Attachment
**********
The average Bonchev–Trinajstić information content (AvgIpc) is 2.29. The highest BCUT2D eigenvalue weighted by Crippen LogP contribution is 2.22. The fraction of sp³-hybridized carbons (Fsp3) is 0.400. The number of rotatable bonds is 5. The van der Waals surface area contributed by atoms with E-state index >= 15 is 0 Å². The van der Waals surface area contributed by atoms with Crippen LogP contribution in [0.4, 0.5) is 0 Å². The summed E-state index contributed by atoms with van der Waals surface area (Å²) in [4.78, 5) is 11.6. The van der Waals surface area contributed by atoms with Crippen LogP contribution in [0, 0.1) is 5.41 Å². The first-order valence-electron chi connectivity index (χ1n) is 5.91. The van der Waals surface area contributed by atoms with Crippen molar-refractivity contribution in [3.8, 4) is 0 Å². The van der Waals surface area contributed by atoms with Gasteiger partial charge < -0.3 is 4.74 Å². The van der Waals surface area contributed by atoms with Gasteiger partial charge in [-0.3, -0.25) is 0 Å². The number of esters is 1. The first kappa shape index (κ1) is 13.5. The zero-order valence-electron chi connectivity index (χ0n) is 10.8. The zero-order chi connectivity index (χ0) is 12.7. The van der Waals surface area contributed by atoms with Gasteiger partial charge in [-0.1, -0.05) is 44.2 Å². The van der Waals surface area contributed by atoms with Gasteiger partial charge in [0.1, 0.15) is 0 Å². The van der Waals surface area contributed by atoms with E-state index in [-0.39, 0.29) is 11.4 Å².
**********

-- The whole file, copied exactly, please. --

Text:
The average Bonchev–Trinajstić information content (AvgIpc) is 2.29. The highest BCUT2D eigenvalue weighted by Crippen LogP contribution is 2.22. The fraction of sp³-hybridized carbons (Fsp3) is 0.400. The number of rotatable bonds is 5. The van der Waals surface area contributed by atoms with E-state index >= 15 is 0 Å². The van der Waals surface area contributed by atoms with Crippen LogP contribution in [0.4, 0.5) is 0 Å². The summed E-state index contributed by atoms with van der Waals surface area (Å²) in [4.78, 5) is 11.6. The van der Waals surface area contributed by atoms with Crippen LogP contribution in [0, 0.1) is 5.41 Å². The first-order valence-electron chi connectivity index (χ1n) is 5.91. The van der Waals surface area contributed by atoms with Crippen molar-refractivity contribution in [3.8, 4) is 0 Å². The van der Waals surface area contributed by atoms with Gasteiger partial charge < -0.3 is 4.74 Å². The van der Waals surface area contributed by atoms with Gasteiger partial charge in [-0.3, -0.25) is 0 Å². The number of esters is 1. The first kappa shape index (κ1) is 13.5. The zero-order valence-electron chi connectivity index (χ0n) is 10.8. The zero-order chi connectivity index (χ0) is 12.7. The van der Waals surface area contributed by atoms with Gasteiger partial charge in [-0.1, -0.05) is 44.2 Å². The van der Waals surface area contributed by atoms with Gasteiger partial charge in [0.1, 0.15) is 0 Å². The van der Waals surface area contributed by atoms with E-state index in [-0.39, 0.29) is 11.4 Å².